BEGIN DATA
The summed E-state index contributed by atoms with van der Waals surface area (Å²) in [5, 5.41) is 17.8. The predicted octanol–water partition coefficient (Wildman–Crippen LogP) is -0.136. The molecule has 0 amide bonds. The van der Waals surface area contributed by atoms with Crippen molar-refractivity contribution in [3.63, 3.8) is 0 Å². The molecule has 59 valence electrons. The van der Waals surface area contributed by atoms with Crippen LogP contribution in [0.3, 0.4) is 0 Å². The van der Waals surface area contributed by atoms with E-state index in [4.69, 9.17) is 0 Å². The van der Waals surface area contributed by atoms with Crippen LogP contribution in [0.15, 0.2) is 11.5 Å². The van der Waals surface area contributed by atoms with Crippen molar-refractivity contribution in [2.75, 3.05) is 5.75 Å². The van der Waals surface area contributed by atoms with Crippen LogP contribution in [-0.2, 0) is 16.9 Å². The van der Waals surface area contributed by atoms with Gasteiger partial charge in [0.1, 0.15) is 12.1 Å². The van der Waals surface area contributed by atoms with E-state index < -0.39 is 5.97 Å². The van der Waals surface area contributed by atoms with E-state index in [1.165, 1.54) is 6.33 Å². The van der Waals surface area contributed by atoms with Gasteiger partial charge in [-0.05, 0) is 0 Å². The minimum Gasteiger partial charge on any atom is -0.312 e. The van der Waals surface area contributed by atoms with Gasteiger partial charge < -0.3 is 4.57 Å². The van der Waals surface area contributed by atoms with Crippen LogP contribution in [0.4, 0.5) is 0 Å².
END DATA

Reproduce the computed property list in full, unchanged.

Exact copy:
The summed E-state index contributed by atoms with van der Waals surface area (Å²) in [5, 5.41) is 17.8. The predicted octanol–water partition coefficient (Wildman–Crippen LogP) is -0.136. The molecule has 0 amide bonds. The van der Waals surface area contributed by atoms with Crippen molar-refractivity contribution in [3.63, 3.8) is 0 Å². The molecule has 59 valence electrons. The van der Waals surface area contributed by atoms with Crippen LogP contribution in [0.3, 0.4) is 0 Å². The van der Waals surface area contributed by atoms with E-state index in [4.69, 9.17) is 0 Å². The van der Waals surface area contributed by atoms with Crippen LogP contribution in [0.15, 0.2) is 11.5 Å². The van der Waals surface area contributed by atoms with Crippen molar-refractivity contribution in [2.75, 3.05) is 5.75 Å². The van der Waals surface area contributed by atoms with Crippen LogP contribution in [-0.2, 0) is 16.9 Å². The van der Waals surface area contributed by atoms with Gasteiger partial charge in [0.1, 0.15) is 12.1 Å². The van der Waals surface area contributed by atoms with E-state index < -0.39 is 5.97 Å². The van der Waals surface area contributed by atoms with E-state index in [1.165, 1.54) is 6.33 Å². The van der Waals surface area contributed by atoms with Gasteiger partial charge in [-0.05, 0) is 0 Å². The minimum Gasteiger partial charge on any atom is -0.312 e. The van der Waals surface area contributed by atoms with Gasteiger partial charge < -0.3 is 4.57 Å². The van der Waals surface area contributed by atoms with Crippen LogP contribution in [0.4, 0.5) is 0 Å².